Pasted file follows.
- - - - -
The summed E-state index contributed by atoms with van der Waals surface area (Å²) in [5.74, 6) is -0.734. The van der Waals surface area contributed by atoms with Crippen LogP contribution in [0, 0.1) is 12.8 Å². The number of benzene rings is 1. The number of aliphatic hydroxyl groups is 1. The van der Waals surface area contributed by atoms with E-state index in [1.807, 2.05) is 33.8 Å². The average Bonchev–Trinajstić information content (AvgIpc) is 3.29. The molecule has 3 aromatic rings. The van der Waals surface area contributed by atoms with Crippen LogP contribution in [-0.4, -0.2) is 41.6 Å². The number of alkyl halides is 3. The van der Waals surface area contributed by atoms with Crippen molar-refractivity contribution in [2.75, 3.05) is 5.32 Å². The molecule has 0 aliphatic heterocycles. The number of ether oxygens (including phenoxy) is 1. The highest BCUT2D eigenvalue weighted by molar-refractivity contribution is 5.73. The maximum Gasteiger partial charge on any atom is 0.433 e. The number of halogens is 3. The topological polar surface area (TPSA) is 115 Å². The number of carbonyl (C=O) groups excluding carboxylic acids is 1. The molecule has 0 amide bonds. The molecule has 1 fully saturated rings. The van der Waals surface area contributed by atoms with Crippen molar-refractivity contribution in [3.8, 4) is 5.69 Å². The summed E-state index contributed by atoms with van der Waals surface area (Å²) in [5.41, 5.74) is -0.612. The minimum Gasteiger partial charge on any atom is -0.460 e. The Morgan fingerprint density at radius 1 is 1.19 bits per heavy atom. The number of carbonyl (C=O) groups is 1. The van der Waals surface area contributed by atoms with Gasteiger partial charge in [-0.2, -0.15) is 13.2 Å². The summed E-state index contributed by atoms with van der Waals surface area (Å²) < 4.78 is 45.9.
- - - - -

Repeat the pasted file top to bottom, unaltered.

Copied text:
The summed E-state index contributed by atoms with van der Waals surface area (Å²) in [5.74, 6) is -0.734. The van der Waals surface area contributed by atoms with Crippen LogP contribution in [0, 0.1) is 12.8 Å². The number of benzene rings is 1. The number of aliphatic hydroxyl groups is 1. The van der Waals surface area contributed by atoms with E-state index in [1.807, 2.05) is 33.8 Å². The average Bonchev–Trinajstić information content (AvgIpc) is 3.29. The molecule has 3 aromatic rings. The van der Waals surface area contributed by atoms with Crippen LogP contribution in [-0.4, -0.2) is 41.6 Å². The number of alkyl halides is 3. The van der Waals surface area contributed by atoms with Crippen molar-refractivity contribution in [2.75, 3.05) is 5.32 Å². The molecule has 0 aliphatic heterocycles. The number of ether oxygens (including phenoxy) is 1. The highest BCUT2D eigenvalue weighted by molar-refractivity contribution is 5.73. The maximum Gasteiger partial charge on any atom is 0.433 e. The number of halogens is 3. The topological polar surface area (TPSA) is 115 Å². The number of carbonyl (C=O) groups excluding carboxylic acids is 1. The molecule has 0 amide bonds. The molecule has 1 fully saturated rings. The van der Waals surface area contributed by atoms with Crippen molar-refractivity contribution in [3.8, 4) is 5.69 Å². The summed E-state index contributed by atoms with van der Waals surface area (Å²) in [5.41, 5.74) is -0.612. The minimum Gasteiger partial charge on any atom is -0.460 e. The Morgan fingerprint density at radius 1 is 1.19 bits per heavy atom. The number of carbonyl (C=O) groups is 1. The van der Waals surface area contributed by atoms with Gasteiger partial charge in [-0.2, -0.15) is 13.2 Å². The summed E-state index contributed by atoms with van der Waals surface area (Å²) < 4.78 is 45.9.